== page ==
Monday, 13 February 2012

STEVE THE MIGHTY STEPS DOWN...



I see that STEVE MacMANUS, one of the better editors at
IPC's YOUTH GROUP until the infamous ROBERT MAXWELL
bought it over, stepped down last year from his position as Managing
Editor at EGMONT, after a career spanning thirty-seven or so year
 in publishing.  (Yes, it's old news, but I've only just heard.  I wonder
if he got my last Christmas card?)

Steve was the fellow who gave me my big break at a comic mart
in the MOIR HALL at the MITCHELL THEATRE in Glasgow on
October 20th, 1984.  (So blame him.)  I well remember my subsequent
trips down to London to the IPC offices at KING'S REACH TOWER in
Stamford Street, and sitting chatting to Steve one sunny lunchtime in the
garden of a cheery wee pub just up the road from IRWIN HOUSE,
where the Youth Group had been relocated to in preparation for the
sale to Maxwell.  If I remember correctly, art assistant KEVIN
BRIGHTON was also there.

I may have told this tale before, but Steve, Kevin, and myself
were standing looking out of a window on the 26th floor of KRT one
afternoon (previous to the one above) in 1986, when I asked him what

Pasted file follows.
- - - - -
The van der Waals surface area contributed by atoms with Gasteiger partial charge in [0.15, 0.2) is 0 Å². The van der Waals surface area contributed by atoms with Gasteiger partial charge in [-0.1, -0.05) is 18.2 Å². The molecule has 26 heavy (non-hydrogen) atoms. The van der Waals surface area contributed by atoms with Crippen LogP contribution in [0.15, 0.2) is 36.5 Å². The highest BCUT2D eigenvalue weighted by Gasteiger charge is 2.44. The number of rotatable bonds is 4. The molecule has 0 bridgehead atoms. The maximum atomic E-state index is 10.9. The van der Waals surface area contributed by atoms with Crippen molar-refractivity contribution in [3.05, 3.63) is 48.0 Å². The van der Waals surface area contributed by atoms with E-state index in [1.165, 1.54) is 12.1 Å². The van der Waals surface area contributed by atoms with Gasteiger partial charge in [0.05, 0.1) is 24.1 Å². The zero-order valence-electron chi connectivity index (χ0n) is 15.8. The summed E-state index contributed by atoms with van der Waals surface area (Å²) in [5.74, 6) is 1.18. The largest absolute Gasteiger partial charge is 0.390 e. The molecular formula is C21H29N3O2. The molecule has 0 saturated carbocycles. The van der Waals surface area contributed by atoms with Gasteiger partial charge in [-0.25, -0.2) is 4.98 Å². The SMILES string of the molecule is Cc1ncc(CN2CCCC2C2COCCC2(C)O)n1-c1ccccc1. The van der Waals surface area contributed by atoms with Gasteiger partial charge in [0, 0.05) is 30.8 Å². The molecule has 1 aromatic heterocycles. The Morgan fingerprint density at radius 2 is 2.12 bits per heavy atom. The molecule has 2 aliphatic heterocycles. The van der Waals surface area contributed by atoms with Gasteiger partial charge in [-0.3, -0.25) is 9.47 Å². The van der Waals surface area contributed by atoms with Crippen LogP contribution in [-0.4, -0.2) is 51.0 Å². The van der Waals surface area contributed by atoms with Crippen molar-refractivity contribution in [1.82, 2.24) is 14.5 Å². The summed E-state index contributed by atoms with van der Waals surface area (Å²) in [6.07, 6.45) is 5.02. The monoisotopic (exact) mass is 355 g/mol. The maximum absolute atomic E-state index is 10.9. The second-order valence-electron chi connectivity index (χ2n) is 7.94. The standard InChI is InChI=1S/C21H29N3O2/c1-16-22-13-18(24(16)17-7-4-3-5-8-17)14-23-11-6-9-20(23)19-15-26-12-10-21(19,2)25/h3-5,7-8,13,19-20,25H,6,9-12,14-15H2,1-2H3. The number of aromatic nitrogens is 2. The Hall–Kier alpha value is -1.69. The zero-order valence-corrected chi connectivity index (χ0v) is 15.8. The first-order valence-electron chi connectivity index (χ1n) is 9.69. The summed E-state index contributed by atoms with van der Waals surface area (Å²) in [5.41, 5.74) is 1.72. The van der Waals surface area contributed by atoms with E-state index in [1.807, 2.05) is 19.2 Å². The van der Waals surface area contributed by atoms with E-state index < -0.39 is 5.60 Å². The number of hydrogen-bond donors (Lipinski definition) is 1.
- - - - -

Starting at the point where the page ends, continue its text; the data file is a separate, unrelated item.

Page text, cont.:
2000 A.D. might be called in the year 2000.  He did a good job of hiding
his boredom at hearing a question he'd no doubt been asked hundreds of
times before and said something like:  "Well, that's fourteen years away,
Gordon - we don't have to worry about it 'til then."  And, truth to
tell, it seemed an eternity away at the time.

It's a scary thought to realise that 2000 is now twelve years ago,
and that moment on the 26th floor of King's Reach Tower is a whop-
ping twenty-six years in the past.  (Almost half my life away.)  I just
can't get my head 'round it - it seems like only a week or two back.

Strangely enough,
CRISIS, a 2000 A.D.
spin-off, was printed in
my home town in '88, and
I remember Steve coming
up to watch the first issues
roll off the presses, and
graciously allowing me
to accompany him to
share in the occasion.
This may have been the
final time I saw Steve
in person, as I stopped
going down to London in
December of '87, but I
still spoke to him on the
'phone from time to time
for a few years after that.
(Come to think of it, I saw
him at a Glasgow comic
mart in the early '90s.)

So, if it hadn't been for ol' Stevie Mac, I might never have had
a career in comics for as long as I did.  (Fifteen years.)  Just think -
he has to live with the guilt of inflicting me on the comics' world.

Here's to Steve, and let's hope he goes on to even greater
things from here on in.

******

Click here for my reminiscences of those early days.   

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